This week in our At Home With series, we caught up with Australian Designer and Digital Content Creator, Jasmine Dowling. We talk about her journey in the creative industry and where she finds her inspiration.
Tell us about you. How have you got to where you are today?
“I have been working for myself in my creative business for almost 10 years now, and sharing my work and life online for 12. I was studying my Bachelor of Design at the time and like many people who started in the early days of social media, I would just share anything and everything without thinking anything would happen beyond making a new internet friend. At the time I was teaching myself hand lettering and sharing that online. Within about a year quite a lot of that work had gone viral so I was selling artworks and commissioning lettering for some of the biggest brands. With such virality came a lot of copyright issues, which led to me fighting legally for my rights and also losing connection with my work and seeking new ways to express my creativity.
I had always loved styling and photographing for my social media and blog so during that time I was picking up the camera a lot more and discovering my own style. From there I found a really nice balance of mixing my design and illustrative work with styling and photography (and now videography). In whatever medium, I am trying to evolve and make sure I stay true to my point of view.”
Have you always been naturally creative, and how have you learnt your skills?
“I feel like I have always had to be creative, because, from a young age, I was picky and knew what I wanted. Either it didn’t exist, or, I didn’t have access to it, so I always took it upon myself to create it. When I get an idea in my mind, there is no stopping me until it is exactly the way I envisioned it. Outside of studying a Bachelor of Design, I like to learn skills by doing. I am terrible at taking instruction and much prefer to do, then troubleshoot along the way. Never underestimate the power of YouTube and google. I also find learning this way means that you’re able to discover how to apply your eye to a new medium without too much input of how things ‘should’ be done.”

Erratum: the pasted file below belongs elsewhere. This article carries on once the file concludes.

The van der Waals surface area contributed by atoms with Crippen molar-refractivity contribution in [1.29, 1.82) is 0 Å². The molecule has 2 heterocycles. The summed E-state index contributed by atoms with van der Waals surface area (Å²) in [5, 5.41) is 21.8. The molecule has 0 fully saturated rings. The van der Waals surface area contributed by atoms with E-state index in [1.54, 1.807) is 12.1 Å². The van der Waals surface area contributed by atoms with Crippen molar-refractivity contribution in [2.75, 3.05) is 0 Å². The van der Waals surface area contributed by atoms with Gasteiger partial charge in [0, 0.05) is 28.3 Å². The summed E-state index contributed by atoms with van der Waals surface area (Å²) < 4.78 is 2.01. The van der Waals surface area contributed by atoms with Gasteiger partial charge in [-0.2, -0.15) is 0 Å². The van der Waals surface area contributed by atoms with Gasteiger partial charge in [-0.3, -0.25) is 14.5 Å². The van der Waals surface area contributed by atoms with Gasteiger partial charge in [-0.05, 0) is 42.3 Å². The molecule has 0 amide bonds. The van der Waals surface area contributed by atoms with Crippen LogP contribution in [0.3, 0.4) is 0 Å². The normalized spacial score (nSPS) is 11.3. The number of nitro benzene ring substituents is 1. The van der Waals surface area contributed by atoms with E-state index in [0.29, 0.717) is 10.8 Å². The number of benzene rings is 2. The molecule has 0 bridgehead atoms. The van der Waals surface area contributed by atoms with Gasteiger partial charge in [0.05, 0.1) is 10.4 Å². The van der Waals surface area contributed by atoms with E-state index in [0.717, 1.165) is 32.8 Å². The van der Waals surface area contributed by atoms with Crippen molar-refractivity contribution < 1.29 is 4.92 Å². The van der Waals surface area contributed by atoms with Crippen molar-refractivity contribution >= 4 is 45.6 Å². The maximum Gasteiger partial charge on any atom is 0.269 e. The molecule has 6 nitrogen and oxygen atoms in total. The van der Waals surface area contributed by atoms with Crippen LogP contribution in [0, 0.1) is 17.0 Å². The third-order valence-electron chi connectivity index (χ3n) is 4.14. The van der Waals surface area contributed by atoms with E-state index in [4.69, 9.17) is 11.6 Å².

Talk us through your creative process and where you get your inspiration from?
“Honestly for inspiration, I try to be as present and always observing as much as I can. Taking photos of colour combinations and textures or how dead flowers peep through the bin liner - little moments like that allow me to stay in the flow creatively.
On client work I am more likely looking for inspiration in the product. The colours, shape, textures, movement and the story. From there I always like to brainstorm and draw horrible sketches to try to get all of my ideas down on paper before editing into a more concise vision digitally where I work in more of the logistics and creative direction. While creating I also like to think about whether multiple mediums can work together and how that can enhance the images/videos. Lately I have been really enjoying photographing, printing then re-working the image physically through layering, cutting, painting before re-shooting the final image.”
What type of projects do you enjoy working on most and why?
“I will always have a soft spot for beauty projects, specifically make up or fragrance related. Fragrance is always such a fun challenge because you’re trying to capture a scent through imagery alone and relies on storytelling a lot. If the project also allows me to take control of the creative direction then that is the holy grail.
What makes you feel good or boosts your confidence when you need it most?
"It may seem cliche but flowers. It could be a walk near a garden or going to the flower markets and coming back to organise them into vases. It feels slightly meditative but creative at the same time and always lifts me.”
Having your own brand can be all consuming. How you do you manage online negativity and stress, and how do you best switch off and unwind?
“To be honest I wish I had a better answer for this, unfortunately it isn’t something I have completely mastered yet. Since social media is a big part of my work, I try to make sure I am using it as consciously as I can which means jumping on to share and interact with my audience but otherwise not consume. Trying to limit how much I consume of people’s opinions of me, my work or just my life and also reducing how much I consume other’s content to avoid comparison.
Working for myself, by myself and out of a home studio you can easily get wrapped up in your own world so when I feel very consumed and in that space I try just get out, see people, see life (not to quote the smiths haha) I am best at switching off when I am with the people I love most, being with my partner, friends or family is the one space where I truly don’t feel the urge to pick up my phone or think about work.”
What do you like about Dora Larsen, and which are your favourite shapes?
“When I discovered Dora Larsen it felt like it was one of the only brands that spoke to my style, it didn’t feel like it was selling me someone else’s version of sexy. It felt feminine but it didn’t take itself too seriously. One thing I really love about the pieces is how they experiment with colour, transparency and textures. In terms of shapes I love all of the non-underwire, bralette styles paired back with a high waisted brief.”
Jasmine wears the Coralee Clean Tulle Bralette in a UK10.
Find Jasmine here.
Shop her edit here.